Developments in technology are giving companies and agencies much more efficient ways to adopt the softer, more consumer-friendly approach to payment collection.

Automated reminder systems are fast becoming an essential tool for collection departments. Their ability to send thousands of customised, personalised messages via their customers’ favourite communication channel—whether that’s text, email and/or phone—can make a huge difference to a company’s Days Sales Outstanding.

And it seems that rapidly changing consumer attitudes are encouraging the growth of this technology.

According to 2016 Remind Me Generation Report, in March 2016 about 42% of consumers said they wanted companies to communicate with them by text. Just a year earlier, that percentage was only 16%. Millennials are driving the demand, yet 26% of adults over 55 also want text messages, so it’s not just youngsters who value text reminders.

Those customers that would still rather be contacted by email or voice message need not be concerned. Premium automated reminder systems can send messages using different channels according to customer preferences. If the preference changes, so do the reminder service.

Companies that remind consumers to pay their bills receive many benefits: improved customer loyalty reduced payment defaults and increased cash flow.

Let me talk to a computer, please!
Here’s another trend that may or may not surprise you. It seems that more and more consumers prefer dealing with a computer than a human being.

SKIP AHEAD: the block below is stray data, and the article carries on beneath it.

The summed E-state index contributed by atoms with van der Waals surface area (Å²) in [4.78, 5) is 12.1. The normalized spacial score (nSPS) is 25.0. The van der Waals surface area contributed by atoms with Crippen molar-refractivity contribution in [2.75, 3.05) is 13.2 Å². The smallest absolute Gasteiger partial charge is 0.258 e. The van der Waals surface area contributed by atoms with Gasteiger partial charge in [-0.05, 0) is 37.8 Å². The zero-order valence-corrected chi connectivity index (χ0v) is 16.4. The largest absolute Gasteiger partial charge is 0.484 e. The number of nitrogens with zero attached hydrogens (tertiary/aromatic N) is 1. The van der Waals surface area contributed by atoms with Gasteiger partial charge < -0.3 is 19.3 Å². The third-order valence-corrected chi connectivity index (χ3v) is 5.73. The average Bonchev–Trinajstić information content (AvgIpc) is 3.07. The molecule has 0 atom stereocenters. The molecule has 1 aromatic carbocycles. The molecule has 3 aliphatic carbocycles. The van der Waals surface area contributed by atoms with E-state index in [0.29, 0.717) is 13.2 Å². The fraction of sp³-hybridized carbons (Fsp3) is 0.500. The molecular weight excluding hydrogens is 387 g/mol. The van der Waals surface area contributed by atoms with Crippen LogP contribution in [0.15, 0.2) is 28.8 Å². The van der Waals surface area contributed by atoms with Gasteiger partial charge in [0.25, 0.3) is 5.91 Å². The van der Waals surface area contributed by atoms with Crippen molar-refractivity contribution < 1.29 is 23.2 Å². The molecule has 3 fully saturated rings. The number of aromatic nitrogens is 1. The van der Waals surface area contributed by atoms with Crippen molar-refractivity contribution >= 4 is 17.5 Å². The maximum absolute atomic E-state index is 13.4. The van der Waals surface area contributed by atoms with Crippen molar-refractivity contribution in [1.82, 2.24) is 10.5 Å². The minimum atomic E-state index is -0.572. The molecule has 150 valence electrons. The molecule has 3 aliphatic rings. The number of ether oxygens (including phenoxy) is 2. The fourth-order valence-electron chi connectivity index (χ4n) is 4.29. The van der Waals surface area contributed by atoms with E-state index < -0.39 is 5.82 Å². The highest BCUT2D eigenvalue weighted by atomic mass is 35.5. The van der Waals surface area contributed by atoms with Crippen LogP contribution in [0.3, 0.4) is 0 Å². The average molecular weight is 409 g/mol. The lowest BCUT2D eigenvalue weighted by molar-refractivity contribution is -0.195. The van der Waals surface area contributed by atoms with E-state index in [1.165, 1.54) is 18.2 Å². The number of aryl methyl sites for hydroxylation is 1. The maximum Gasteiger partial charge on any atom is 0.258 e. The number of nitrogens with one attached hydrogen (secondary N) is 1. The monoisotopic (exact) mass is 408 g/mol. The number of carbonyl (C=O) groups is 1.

In the article “Debt Collection is Going Digital”, Bob Sullivan of agrees. He suggests that many of us would rather pay off our debts with a text or a click than have an embarrassing conversation with a call centre agent.

What’s more, digital solutions help debt collectors stay on the right side of the law. Automated voice reminders are pre-recorded and they don’t call at illegal times. Likewise, self-service platforms can’t be accused of harassment.

This lack of human interaction appeals to modern consumers.


Data analytics set to become a best practice in debt collection

Debt collection practices are changing in other ways, too. In its report “A new normal in consumer debt collection and recovery: focusing on compliance while delivering results”, PwC identifies six leading practices in consumer debt collection. These include:

  • using advanced analytics and alternative data sources
  • increasing customer-centric focus in collection processes
  • incorporating third parties to strengthen collection performance

PwC points out that a company could gain early insight into problem cases (i.e. identify early on potential defaulters) by using data analytics and predictive modelling and increasing customer touch points.

This could certainly help reduce the number of court actions and the level of bad debt write-offs, yet most collectors are still unaware of the benefits of data analytics. That will surely not remain the case for long.

As you can see, a lot is going on in the world of debt collection, but some trends are evident, including using data analytics to gain early insight into potential problem cases and adopting a ‘softer’ in-house approach to getting customers to pay. Is it time for your company to re-evaluate its debt collection practices?

If you’d like to explore advanced payment solutions for your company, please get in touch with us and talk to one of Alphacomm’s experts. 

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The Netherlands

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alphacomm is committed to sustainable business practices ecovadis